Marie Skłodowska Curie (1867-1934) was a Polish-born, French physicist and chemist who was awarded the Nobel Prize twice. She is remembered for her discovery of radium and polonium, and her enormous contribution to the fight against cancer. She also defined the theory of radioactivity, a discovery that eventually killed her. She died from aplastic anemia believed to have been contracted from her long-term exposure to radiation. (Image: mariecurie.org.uk/who)
To qualify as innovation
Innovation refers to the process of turning an idea or invention into a product or service that creates value and for which consumers are willing to pay.
For something to qualify as an innovation, an idea must be replicable, economically viable, and satisfy a specific need.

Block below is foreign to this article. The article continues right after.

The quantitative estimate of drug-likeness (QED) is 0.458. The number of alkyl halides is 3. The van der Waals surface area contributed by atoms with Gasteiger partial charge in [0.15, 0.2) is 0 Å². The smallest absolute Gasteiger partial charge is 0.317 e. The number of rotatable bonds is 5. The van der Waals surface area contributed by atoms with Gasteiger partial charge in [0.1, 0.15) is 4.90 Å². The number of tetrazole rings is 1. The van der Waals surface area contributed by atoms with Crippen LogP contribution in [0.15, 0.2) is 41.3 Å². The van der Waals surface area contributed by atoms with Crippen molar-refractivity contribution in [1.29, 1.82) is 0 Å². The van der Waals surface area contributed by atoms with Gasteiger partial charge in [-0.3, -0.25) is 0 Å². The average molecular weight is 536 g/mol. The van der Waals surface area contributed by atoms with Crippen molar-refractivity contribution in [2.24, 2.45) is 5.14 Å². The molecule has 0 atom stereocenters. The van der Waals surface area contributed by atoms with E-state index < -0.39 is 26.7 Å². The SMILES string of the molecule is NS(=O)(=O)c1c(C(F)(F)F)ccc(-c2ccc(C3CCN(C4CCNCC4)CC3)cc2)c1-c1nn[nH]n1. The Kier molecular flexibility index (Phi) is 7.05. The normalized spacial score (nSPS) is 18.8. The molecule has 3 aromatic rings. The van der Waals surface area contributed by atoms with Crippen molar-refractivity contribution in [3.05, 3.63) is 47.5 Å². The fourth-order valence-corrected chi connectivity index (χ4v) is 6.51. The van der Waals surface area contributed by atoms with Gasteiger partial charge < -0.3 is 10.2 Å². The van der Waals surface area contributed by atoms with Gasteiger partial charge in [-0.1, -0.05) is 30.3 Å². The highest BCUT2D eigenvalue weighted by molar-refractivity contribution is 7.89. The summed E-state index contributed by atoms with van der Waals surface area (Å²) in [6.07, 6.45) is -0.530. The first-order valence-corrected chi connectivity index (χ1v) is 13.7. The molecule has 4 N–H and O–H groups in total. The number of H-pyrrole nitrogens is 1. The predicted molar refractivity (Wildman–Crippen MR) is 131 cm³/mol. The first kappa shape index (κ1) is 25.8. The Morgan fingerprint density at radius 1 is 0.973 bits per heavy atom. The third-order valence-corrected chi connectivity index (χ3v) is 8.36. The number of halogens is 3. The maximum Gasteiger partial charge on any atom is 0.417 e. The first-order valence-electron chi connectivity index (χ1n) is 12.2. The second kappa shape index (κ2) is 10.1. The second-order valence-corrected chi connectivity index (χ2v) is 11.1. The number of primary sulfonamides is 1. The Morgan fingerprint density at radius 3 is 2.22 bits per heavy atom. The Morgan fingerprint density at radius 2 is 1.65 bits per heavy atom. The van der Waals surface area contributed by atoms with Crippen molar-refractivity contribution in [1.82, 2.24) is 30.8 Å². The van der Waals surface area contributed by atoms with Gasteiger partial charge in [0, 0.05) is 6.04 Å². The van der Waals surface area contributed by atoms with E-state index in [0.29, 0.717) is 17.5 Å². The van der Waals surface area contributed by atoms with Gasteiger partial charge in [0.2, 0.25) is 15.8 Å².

In the world of business, innovation typically results when ideas are applied by the commercial enterprise in response to customer needs and expectations – the aim being to further satisfy them.
Sometimes getting rid of something may be classed as innovation. For example, discontinuing an out-of-date or inefficient service, process or service.
Goods that replace or build on current offerings, provide new features or other advantages that allow users to operate less expensively or more efficiently are innovative products.
Examples include the computer mouse, GPS navigation systems, the iPod, the motor car, and the electric light bulb.
The American Society for Quality says that these innovative products introduced radically new choices for customers – demand for them in the global marketplace grew dramatically, and made sizeable profits for their makers.
Having an innovation system within a company is crucial if it wants ideas to make it to the market. According to markproffitt.com: “The reason 88% of ideas fail to make it to market is companies have no system to turn ideas into marketable innovations. Even though 87% of CEOs list innovation as a Top 5 priority 78% of companies have no innovation system.”